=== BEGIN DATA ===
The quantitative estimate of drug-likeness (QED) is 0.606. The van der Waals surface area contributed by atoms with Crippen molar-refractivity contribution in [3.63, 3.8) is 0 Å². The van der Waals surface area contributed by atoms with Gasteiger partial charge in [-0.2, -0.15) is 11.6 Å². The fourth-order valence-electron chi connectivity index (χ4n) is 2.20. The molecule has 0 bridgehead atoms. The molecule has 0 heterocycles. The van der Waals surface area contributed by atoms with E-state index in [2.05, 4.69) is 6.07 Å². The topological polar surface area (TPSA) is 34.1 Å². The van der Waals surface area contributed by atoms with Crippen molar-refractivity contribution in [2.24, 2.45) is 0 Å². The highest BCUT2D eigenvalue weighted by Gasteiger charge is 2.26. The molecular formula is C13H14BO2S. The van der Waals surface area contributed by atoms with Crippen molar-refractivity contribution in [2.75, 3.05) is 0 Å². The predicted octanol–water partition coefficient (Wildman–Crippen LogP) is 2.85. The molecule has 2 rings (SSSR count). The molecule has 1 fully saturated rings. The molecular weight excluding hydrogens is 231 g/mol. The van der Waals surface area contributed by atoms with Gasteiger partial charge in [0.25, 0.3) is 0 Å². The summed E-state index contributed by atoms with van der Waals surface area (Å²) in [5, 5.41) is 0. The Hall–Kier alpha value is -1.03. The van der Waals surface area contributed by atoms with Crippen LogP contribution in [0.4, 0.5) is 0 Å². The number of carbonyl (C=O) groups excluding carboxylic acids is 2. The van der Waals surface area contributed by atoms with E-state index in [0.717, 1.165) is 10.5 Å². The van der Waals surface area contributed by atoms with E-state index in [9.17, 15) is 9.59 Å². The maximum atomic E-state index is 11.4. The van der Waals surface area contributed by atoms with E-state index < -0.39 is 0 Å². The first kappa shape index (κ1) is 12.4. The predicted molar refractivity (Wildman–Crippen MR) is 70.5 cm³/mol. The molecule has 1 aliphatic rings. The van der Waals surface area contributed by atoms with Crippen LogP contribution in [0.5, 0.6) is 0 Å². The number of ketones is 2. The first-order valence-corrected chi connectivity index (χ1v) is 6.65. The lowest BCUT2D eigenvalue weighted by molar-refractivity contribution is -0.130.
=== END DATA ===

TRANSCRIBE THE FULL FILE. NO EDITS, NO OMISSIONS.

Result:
The quantitative estimate of drug-likeness (QED) is 0.606. The van der Waals surface area contributed by atoms with Crippen molar-refractivity contribution in [3.63, 3.8) is 0 Å². The van der Waals surface area contributed by atoms with Gasteiger partial charge in [-0.2, -0.15) is 11.6 Å². The fourth-order valence-electron chi connectivity index (χ4n) is 2.20. The molecule has 0 bridgehead atoms. The molecule has 0 heterocycles. The van der Waals surface area contributed by atoms with E-state index in [2.05, 4.69) is 6.07 Å². The topological polar surface area (TPSA) is 34.1 Å². The van der Waals surface area contributed by atoms with Crippen molar-refractivity contribution in [2.24, 2.45) is 0 Å². The highest BCUT2D eigenvalue weighted by Gasteiger charge is 2.26. The molecular formula is C13H14BO2S. The van der Waals surface area contributed by atoms with Crippen molar-refractivity contribution in [2.75, 3.05) is 0 Å². The predicted octanol–water partition coefficient (Wildman–Crippen LogP) is 2.85. The molecule has 2 rings (SSSR count). The molecule has 1 fully saturated rings. The molecular weight excluding hydrogens is 231 g/mol. The van der Waals surface area contributed by atoms with Gasteiger partial charge in [0.25, 0.3) is 0 Å². The summed E-state index contributed by atoms with van der Waals surface area (Å²) in [5, 5.41) is 0. The Hall–Kier alpha value is -1.03. The van der Waals surface area contributed by atoms with Crippen LogP contribution in [0.4, 0.5) is 0 Å². The number of carbonyl (C=O) groups excluding carboxylic acids is 2. The van der Waals surface area contributed by atoms with E-state index in [0.717, 1.165) is 10.5 Å². The van der Waals surface area contributed by atoms with E-state index in [9.17, 15) is 9.59 Å². The maximum atomic E-state index is 11.4. The van der Waals surface area contributed by atoms with E-state index < -0.39 is 0 Å². The first kappa shape index (κ1) is 12.4. The predicted molar refractivity (Wildman–Crippen MR) is 70.5 cm³/mol. The molecule has 1 aliphatic rings. The van der Waals surface area contributed by atoms with Crippen LogP contribution in [0.5, 0.6) is 0 Å². The number of ketones is 2. The first-order valence-corrected chi connectivity index (χ1v) is 6.65. The lowest BCUT2D eigenvalue weighted by molar-refractivity contribution is -0.130.